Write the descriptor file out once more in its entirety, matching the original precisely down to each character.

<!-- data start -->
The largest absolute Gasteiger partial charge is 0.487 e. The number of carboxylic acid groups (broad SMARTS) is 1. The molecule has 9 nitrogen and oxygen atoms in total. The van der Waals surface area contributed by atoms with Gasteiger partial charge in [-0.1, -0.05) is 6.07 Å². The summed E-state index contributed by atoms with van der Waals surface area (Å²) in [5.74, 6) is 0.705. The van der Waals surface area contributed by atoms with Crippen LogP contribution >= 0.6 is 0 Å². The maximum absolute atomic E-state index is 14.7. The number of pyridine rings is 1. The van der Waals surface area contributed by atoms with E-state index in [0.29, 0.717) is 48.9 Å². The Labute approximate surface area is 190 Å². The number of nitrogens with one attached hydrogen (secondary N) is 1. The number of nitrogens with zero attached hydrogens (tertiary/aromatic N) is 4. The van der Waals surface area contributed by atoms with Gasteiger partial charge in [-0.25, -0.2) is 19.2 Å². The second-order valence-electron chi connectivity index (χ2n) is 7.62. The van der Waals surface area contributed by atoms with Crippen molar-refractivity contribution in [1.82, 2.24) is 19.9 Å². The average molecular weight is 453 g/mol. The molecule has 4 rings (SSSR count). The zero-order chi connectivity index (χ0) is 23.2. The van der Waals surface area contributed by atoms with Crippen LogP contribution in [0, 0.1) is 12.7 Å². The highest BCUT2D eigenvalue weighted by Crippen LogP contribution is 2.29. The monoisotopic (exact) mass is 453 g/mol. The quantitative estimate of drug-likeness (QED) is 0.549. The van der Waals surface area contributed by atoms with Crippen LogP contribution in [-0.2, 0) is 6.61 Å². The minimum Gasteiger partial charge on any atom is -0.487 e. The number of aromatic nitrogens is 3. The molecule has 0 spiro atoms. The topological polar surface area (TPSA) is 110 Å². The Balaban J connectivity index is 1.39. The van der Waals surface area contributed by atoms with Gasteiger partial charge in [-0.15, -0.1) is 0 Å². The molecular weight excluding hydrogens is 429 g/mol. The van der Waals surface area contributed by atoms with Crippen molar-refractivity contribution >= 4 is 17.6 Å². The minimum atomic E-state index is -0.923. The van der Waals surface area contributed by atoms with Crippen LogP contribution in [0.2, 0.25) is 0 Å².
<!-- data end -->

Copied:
The largest absolute Gasteiger partial charge is 0.487 e. The number of carboxylic acid groups (broad SMARTS) is 1. The molecule has 9 nitrogen and oxygen atoms in total. The van der Waals surface area contributed by atoms with Gasteiger partial charge in [-0.1, -0.05) is 6.07 Å². The summed E-state index contributed by atoms with van der Waals surface area (Å²) in [5.74, 6) is 0.705. The van der Waals surface area contributed by atoms with Crippen LogP contribution >= 0.6 is 0 Å². The maximum absolute atomic E-state index is 14.7. The number of pyridine rings is 1. The van der Waals surface area contributed by atoms with E-state index in [0.29, 0.717) is 48.9 Å². The Labute approximate surface area is 190 Å². The number of nitrogens with one attached hydrogen (secondary N) is 1. The number of nitrogens with zero attached hydrogens (tertiary/aromatic N) is 4. The van der Waals surface area contributed by atoms with Gasteiger partial charge in [-0.25, -0.2) is 19.2 Å². The second-order valence-electron chi connectivity index (χ2n) is 7.62. The van der Waals surface area contributed by atoms with Crippen molar-refractivity contribution in [1.82, 2.24) is 19.9 Å². The average molecular weight is 453 g/mol. The molecule has 4 rings (SSSR count). The zero-order chi connectivity index (χ0) is 23.2. The van der Waals surface area contributed by atoms with Crippen LogP contribution in [0, 0.1) is 12.7 Å². The highest BCUT2D eigenvalue weighted by Crippen LogP contribution is 2.29. The monoisotopic (exact) mass is 453 g/mol. The quantitative estimate of drug-likeness (QED) is 0.549. The van der Waals surface area contributed by atoms with Crippen LogP contribution in [-0.2, 0) is 6.61 Å². The minimum Gasteiger partial charge on any atom is -0.487 e. The number of aromatic nitrogens is 3. The molecule has 0 spiro atoms. The topological polar surface area (TPSA) is 110 Å². The Balaban J connectivity index is 1.39. The van der Waals surface area contributed by atoms with Gasteiger partial charge in [-0.15, -0.1) is 0 Å². The molecular weight excluding hydrogens is 429 g/mol. The van der Waals surface area contributed by atoms with Crippen molar-refractivity contribution >= 4 is 17.6 Å². The minimum atomic E-state index is -0.923. The van der Waals surface area contributed by atoms with Crippen LogP contribution in [0.2, 0.25) is 0 Å².